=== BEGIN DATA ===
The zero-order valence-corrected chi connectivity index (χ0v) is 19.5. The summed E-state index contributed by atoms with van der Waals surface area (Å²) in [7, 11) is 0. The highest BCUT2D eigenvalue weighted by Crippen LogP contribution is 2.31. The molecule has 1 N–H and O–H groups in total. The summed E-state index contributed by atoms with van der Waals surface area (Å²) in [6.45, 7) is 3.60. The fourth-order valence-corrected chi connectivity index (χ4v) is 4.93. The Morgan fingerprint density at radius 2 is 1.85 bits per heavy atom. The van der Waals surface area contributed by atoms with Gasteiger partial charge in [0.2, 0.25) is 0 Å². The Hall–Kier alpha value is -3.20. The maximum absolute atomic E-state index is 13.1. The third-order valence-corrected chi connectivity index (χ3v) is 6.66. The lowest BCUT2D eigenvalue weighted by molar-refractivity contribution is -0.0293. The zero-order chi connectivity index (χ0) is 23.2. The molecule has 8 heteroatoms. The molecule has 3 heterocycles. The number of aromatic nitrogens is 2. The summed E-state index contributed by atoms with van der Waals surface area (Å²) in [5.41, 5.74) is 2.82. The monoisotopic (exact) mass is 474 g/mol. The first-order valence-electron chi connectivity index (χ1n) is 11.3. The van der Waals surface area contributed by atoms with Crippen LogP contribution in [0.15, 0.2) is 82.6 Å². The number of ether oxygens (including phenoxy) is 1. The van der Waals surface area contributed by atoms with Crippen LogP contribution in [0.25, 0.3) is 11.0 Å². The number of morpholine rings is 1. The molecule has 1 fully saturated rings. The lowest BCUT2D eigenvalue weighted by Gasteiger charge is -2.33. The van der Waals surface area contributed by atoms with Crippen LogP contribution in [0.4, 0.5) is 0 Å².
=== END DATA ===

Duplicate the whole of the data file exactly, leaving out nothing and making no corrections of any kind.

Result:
The zero-order valence-corrected chi connectivity index (χ0v) is 19.5. The summed E-state index contributed by atoms with van der Waals surface area (Å²) in [7, 11) is 0. The highest BCUT2D eigenvalue weighted by Crippen LogP contribution is 2.31. The molecule has 1 N–H and O–H groups in total. The summed E-state index contributed by atoms with van der Waals surface area (Å²) in [6.45, 7) is 3.60. The fourth-order valence-corrected chi connectivity index (χ4v) is 4.93. The Morgan fingerprint density at radius 2 is 1.85 bits per heavy atom. The van der Waals surface area contributed by atoms with Gasteiger partial charge in [0.2, 0.25) is 0 Å². The Hall–Kier alpha value is -3.20. The maximum absolute atomic E-state index is 13.1. The third-order valence-corrected chi connectivity index (χ3v) is 6.66. The lowest BCUT2D eigenvalue weighted by molar-refractivity contribution is -0.0293. The zero-order chi connectivity index (χ0) is 23.2. The molecule has 8 heteroatoms. The molecule has 3 heterocycles. The number of aromatic nitrogens is 2. The summed E-state index contributed by atoms with van der Waals surface area (Å²) in [5.41, 5.74) is 2.82. The monoisotopic (exact) mass is 474 g/mol. The first-order valence-electron chi connectivity index (χ1n) is 11.3. The van der Waals surface area contributed by atoms with Crippen LogP contribution in [0.15, 0.2) is 82.6 Å². The number of ether oxygens (including phenoxy) is 1. The van der Waals surface area contributed by atoms with Crippen LogP contribution in [0.25, 0.3) is 11.0 Å². The number of morpholine rings is 1. The molecule has 1 fully saturated rings. The lowest BCUT2D eigenvalue weighted by Gasteiger charge is -2.33. The van der Waals surface area contributed by atoms with Crippen LogP contribution in [0.4, 0.5) is 0 Å².